Arriving at the office before the sun rises and leaving at dusk can cause a real sense of deprivation for those who love the outdoors. Using a light therapy lamp or lightbox can help, but adding some houseplants might be the missing nature link needed to improve productivity and satisfaction on the job. Office plants can increase the humidity around a desk, purify the air,1 and add to your workspace decor.
1. Snake Plant
The tough nature of Sansevieria, also known as the snake plant or mother-in-law’s tongue, means that it might continue to grow until its owner retires. Not all snake plants are created equal when it comes to size. Read the plant label carefully to avoid choosing a cultivar that grows several feet high. Instead, look for a dwarf selection like ‘Futura Superba’ or ‘Whitney.’ Perfect for houseplant newbies, snake plants require little special attention—give it a drink from your water bottle on it on your way out the door on Friday and enjoy this slow-growing desk plant.
2. African Violet
The fuzzy-leafed plant popular in the 1970s still has a cult following and for good reason: modern African violet hybrids thrive in the same conditions as humans do, with average humidity and temperatures. Although sufficient light is necessary for blooms, African violets aren’t picky about the source of that light, and a fluorescent lamp aimed at the plant is acceptable. A window that faces north or east provides ideal light conditions; avoid placing this plant in direct sunlight. Miniature violets, less than six inches in diameter, mean that even the smallest spaces can accommodate a flowering office plant.
3. English Ivy
Soften the hard lines of a desk with a trailing plant like English ivy. Ivy requires medium light and average water to thrive indoors. If the trailing climbing nature of ivy gets too exuberant, wrap ivy tendrils around a trellis or wire obelisk for a living piece of art.
Although you can’t go wrong with any variety of the classic Hedera helix, newer cultivars have added more diversity. ‘Silver Dollar’ and ‘Yellow Ripple’ feature grey or gold variegation. Small spaces benefit from dwarf varieties like ‘Pixie Dixie.’ For those who crave fancy foliage, try the ruffled leaves of ‘Curly Locks’ or ‘Manda’s Crested.’
4. ZZ Plant
Zamioculus zamifolia, commonly known as the ZZ plant, is a succulent with two characteristics that have rocketed it in popularity as a houseplant: tolerance to low light and the ability to grow with little water. The ZZ plant is native to Africa and will do just fine with fluorescent bulbs as its only light source. The laddered leaves of the common ZZ plant are a pleasing addition to the office setting, but the nearly black stems and foliage of the latest ‘Raven’ cultivar look stunning against a white desktop.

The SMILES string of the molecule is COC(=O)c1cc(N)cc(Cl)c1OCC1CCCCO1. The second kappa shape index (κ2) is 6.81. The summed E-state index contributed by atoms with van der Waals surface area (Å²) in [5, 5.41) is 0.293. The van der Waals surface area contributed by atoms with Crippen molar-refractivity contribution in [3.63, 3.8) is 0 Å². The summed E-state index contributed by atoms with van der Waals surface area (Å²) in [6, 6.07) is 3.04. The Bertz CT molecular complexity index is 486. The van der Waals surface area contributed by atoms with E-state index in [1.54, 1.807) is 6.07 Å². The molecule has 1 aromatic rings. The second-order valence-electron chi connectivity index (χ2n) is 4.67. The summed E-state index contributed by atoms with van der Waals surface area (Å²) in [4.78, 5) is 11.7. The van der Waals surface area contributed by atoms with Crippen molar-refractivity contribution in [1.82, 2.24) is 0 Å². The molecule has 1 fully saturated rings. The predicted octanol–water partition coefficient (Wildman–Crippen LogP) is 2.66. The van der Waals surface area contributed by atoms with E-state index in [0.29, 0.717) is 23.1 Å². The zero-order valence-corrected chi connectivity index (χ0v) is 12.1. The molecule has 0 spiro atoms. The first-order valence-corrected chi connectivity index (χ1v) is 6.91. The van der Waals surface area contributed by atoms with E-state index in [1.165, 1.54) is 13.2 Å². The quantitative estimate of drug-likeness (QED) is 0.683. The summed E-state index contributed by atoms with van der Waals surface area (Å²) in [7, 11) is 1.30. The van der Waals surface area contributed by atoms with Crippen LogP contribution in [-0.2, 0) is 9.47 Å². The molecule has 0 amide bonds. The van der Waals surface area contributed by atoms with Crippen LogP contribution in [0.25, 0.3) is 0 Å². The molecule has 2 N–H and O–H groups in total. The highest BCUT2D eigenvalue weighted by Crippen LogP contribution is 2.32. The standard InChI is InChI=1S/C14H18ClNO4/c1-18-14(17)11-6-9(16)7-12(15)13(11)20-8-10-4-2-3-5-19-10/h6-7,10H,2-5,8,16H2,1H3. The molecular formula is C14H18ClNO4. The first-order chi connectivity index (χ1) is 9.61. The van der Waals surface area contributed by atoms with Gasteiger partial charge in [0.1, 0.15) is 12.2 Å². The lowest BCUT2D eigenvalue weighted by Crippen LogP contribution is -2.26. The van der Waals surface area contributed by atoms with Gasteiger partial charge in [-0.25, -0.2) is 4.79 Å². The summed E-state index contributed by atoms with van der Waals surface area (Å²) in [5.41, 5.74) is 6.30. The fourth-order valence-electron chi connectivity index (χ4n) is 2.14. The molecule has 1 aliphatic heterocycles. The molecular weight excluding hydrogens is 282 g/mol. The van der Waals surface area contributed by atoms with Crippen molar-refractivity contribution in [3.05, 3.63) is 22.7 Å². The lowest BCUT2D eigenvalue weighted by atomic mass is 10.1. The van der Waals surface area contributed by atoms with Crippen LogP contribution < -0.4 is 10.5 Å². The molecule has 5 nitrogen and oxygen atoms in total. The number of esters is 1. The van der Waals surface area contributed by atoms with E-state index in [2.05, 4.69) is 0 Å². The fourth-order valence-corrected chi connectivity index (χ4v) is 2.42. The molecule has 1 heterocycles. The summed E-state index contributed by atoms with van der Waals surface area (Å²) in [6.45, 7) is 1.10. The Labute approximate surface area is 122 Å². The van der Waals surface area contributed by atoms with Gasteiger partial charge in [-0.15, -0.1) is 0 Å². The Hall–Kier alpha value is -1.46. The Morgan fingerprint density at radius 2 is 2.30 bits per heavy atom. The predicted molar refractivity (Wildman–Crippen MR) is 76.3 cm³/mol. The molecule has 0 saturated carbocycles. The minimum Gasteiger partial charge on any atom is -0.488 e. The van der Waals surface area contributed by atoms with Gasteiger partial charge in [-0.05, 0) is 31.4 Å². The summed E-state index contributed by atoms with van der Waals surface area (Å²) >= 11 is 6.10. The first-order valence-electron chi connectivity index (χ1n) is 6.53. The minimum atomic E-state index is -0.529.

Aloe plants are easy to grow if they are supplied with one essential ingredient: lots of bright light. If a desk is located near a sunny window, place the plant there, and forget about it, because these succulents only need watering every couple of weeks. The standard Aloe barbadensis is attractive enough for any modern office space, or you can explore the merits of the dwarf ‘Minibelle’ or the speckled ‘Tiger Tooth’ cultivar that only looks like it has sharp teeth. Grow them in a sandy cactus mix to ensure the excellent drainage these plants require.
Whether an office is flooded with natural light or is tucked in a cozy corner, the carefree philodendron will add cheer with its glossy green leaves and trailing habit. Although the philodendron is often used for hanging baskets, it works just as well growing up a small trellis or totem pole. The philodendron requires regular moisture to keep its lush look, so a self-watering pot will be a lifesaver for those specimens without a consistent caregiver. For a handsome container combination, grow the silvery mottled ‘Brandi’ cultivar along with a standard green variety like ‘Green Heartleaf.’
To grow Tillandsia or any plants that don’t require soil (known as air plants), it’s necessary to think outside the pot. You can affix air plants to a piece of driftwood with some fishing line. You can also fill a miniature terrarium with air plant varieties or arrange air plants in a shell, teacup, or another unconventional container.
The Tillandsia genus includes several hundred species in the bromeliad family, all with green, silver, or rosy spiked foliage. As epiphytes that are accustomed to growing among shady tree branches, air plants don’t need much light, but those on sunnier desks are more likely to grow a flower spike. Mist the entire plant weekly because the modified scales on the leaves will absorb the moisture the plant requires.
8. Lucky Bamboo
The common name lucky bamboo isn’t actually one of the more than one hundred genera of true bamboo. Rather, Dracaena sanderiana is related to the corn plant, another easy-to-grow houseplant. Growers sometimes shape lucky bamboo stems into fun shapes like spirals, weaves, or even hearts. Left to their own devices, the stems of lucky bamboo will eventually outgrow their trained shapes, but plants grow slowly. Lucky bamboo grows well in low-light environments and can grow without soil when the stems are submerged in water. However, make sure the water level doesn’t sink below the stems or the plant might not recover from this desiccation.2